PembrokshireGetty: Images

Sand dunes have ensured that this medieval cemetery has remained intact for so long

Whitesands Beach in Pembrokeshire, Wales is the home to almost 200 skeletons that have been discovered by archaeologists in the area.

The skeletons have been traced back to the medieval era and have been protected by several sand dunes located by the beach.

BBC News has reported that the skeletons have been exhumed and will be stored at the National Museum of Wales.

Archaeologist Jenna Smith took the time to speak about the discovery to BBC News. She said "It’s really important because the preservation of the bones, as they are in sand, is absolutely incredible. It’s really important that we do so because it gives that snapshot in time which we don’t normally get in Wales. The bone doesn’t normally exist."

The burial site was initially home to a medieval trading post with Ireland. A statement, was released by the archaeologists from the University of Sheffield and the Dyfed Archaeological Trust—a nonprofit organization that seeks to protect and record archaeological finds in Wales—that detailed how the remains were recovered during a six-week dig at the St. Patrick’s Chapel site. The team hopes to finish excavating the area before coastal erosion washes potential finds away.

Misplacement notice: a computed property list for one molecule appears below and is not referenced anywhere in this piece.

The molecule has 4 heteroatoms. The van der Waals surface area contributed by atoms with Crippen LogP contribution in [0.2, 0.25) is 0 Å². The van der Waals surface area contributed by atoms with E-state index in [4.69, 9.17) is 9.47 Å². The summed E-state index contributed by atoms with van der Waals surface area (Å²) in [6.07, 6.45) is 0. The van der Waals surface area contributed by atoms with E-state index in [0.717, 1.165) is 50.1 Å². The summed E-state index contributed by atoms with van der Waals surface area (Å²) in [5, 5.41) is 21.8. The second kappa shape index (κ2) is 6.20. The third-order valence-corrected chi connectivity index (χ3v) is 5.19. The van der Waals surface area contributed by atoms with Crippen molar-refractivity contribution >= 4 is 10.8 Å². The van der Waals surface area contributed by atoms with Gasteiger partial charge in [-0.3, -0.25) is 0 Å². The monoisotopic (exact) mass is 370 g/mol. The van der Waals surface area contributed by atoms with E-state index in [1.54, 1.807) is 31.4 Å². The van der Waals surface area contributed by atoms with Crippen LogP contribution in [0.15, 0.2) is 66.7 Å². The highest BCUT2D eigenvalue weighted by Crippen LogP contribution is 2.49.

Radiocarbon analysis was used to determine that the cemetery was used between the 6th and 11th centuries. 

In recent years, erosion has caused huge amounts of damage to the coastline, and has helped to expose several of the burial sites.

“We are so close to the coast,” says Community Archaeologist Tomos Ll. Jones in a video posted on Facebook. “And so it makes that point again of why it’s so important that this excavation is taking place. Once erosion happens it’s likely that this site will be lost, and if this excavation wasn’t taking place, then all that information that we’re unlocking would’ve been lost as well.”

Attempts to preserve the burial grounds have not proved particularly successful due to the severe weather.

There is, however, still work to be done, according to the Dyfed Archaeological Trust, who released a statement saying "There is still a significant amount of evidence left to excavate, including an intriguing stone structure which pre-dates the burials."